As one of the commentors on the Sojourners blog said, "I am not an "issue"; I am a human, a Christian, and a believer that the validity of human rights and dignity ought not depend on reaching some mythical state in which there is no controversy. The courage that underlies social justice movements is the willingness to do the right thing even when it is not universally popular." How is this refusal to run an ad about welcoming all people into church any different from refusing to stand up to racism and slavery, or the persecution of the Jews during World War II?

As another commentor wrote, "How many more gay people does God have to create before Christians start paying attention?"

John Shore shares his own insightful thoughts on his excellent blog post titled, "Mr. Wallis and His Big Gay Waffle." (I am completely in love with that title!!) I encourage you to read it--the man is a brilliant writer and advocate for social justice and a compassionate Christianity.

I started with Martin Luther King Jr. on social justice, and I'll end with his wife Coretta:

"For many years now, I have been an outspoken supporter of civil and human rights for gay and lesbian people, Gays and lesbians stood up for civil rights in Montgomery, Selma, in Albany, Ga. and St. Augustine, Fla., and many other campaigns of the Civil Rights Movement. Many of these courageous men and women were fighting for my freedom at a time when they could find few voices for their own, and I salute their contributions. We have a lot more work to do in our common struggle against bigotry and discrimination. I say 'common struggle' because I believe very strongly that all forms of bigotry and discrimination are equally wrong and should be opposed by right-thinking Americans everywhere. Freedom from discrimination based on sexual orientation is surely a fundamental human right in any great democracy, as much as freedom from racial, religious, gender, or ethnic discrimination."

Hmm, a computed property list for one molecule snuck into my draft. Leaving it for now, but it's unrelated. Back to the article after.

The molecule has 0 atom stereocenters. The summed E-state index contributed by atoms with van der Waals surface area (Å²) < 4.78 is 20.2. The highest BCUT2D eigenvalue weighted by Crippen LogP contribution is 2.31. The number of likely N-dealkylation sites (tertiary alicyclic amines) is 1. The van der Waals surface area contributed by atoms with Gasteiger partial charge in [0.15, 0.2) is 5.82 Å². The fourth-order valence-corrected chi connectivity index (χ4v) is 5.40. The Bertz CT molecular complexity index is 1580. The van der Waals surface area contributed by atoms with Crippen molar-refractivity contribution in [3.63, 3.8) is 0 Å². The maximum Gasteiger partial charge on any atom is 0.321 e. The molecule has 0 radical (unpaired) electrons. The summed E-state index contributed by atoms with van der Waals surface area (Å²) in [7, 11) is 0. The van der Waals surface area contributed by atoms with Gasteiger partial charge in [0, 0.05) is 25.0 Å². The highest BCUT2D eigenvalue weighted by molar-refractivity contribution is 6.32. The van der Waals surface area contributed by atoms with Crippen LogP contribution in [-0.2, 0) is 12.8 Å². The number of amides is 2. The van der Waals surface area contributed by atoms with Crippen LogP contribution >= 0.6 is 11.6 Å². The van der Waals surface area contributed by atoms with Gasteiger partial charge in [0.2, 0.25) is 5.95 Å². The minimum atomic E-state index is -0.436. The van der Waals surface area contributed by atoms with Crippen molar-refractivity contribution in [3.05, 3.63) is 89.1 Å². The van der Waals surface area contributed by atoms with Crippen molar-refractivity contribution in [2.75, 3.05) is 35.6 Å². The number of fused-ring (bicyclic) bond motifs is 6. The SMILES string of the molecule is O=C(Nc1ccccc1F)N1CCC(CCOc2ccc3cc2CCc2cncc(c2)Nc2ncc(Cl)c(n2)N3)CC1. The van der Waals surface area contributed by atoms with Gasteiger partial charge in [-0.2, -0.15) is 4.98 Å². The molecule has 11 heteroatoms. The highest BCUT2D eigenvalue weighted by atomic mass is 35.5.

-- Coretta Scott King

2 comments:

  1. "All it takes for evil to thrive is for good ment to stand by and do nothing."

    Love this post. The church's systemic oppression of gay people is what led Jason and I to leave our old church and come to MOTA. We always asked ourselves, "What if our child is gay? What does it say to him to be raised in a faith community that at its worst has persecuted homosexuals and at its best claims to "tolerate" them?" I don't want my child "tolerated" - I want him embraced, loved and cherished, regardless of sexual orientation. That is one reason I love MOTA. Noah will be loved no matter what!

    Side note since you quoted the Kings: Our good friend is Coretta Scott King's godson! We are hoping to meet some of the King family at his wedding in Hawaii this summer! Fingers crossed :)

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  2. Absolutely! I agree completely. The MoTA welcoming vote was long in coming, and it was frustrating at times hearing the (minority of, but still) arguments of people opposed to it. I do not believe in a God who would cast out people. All should be welcome and loved fully for who they are.

    That is wonderful about your King connection. I would love to have some sort of connection that family.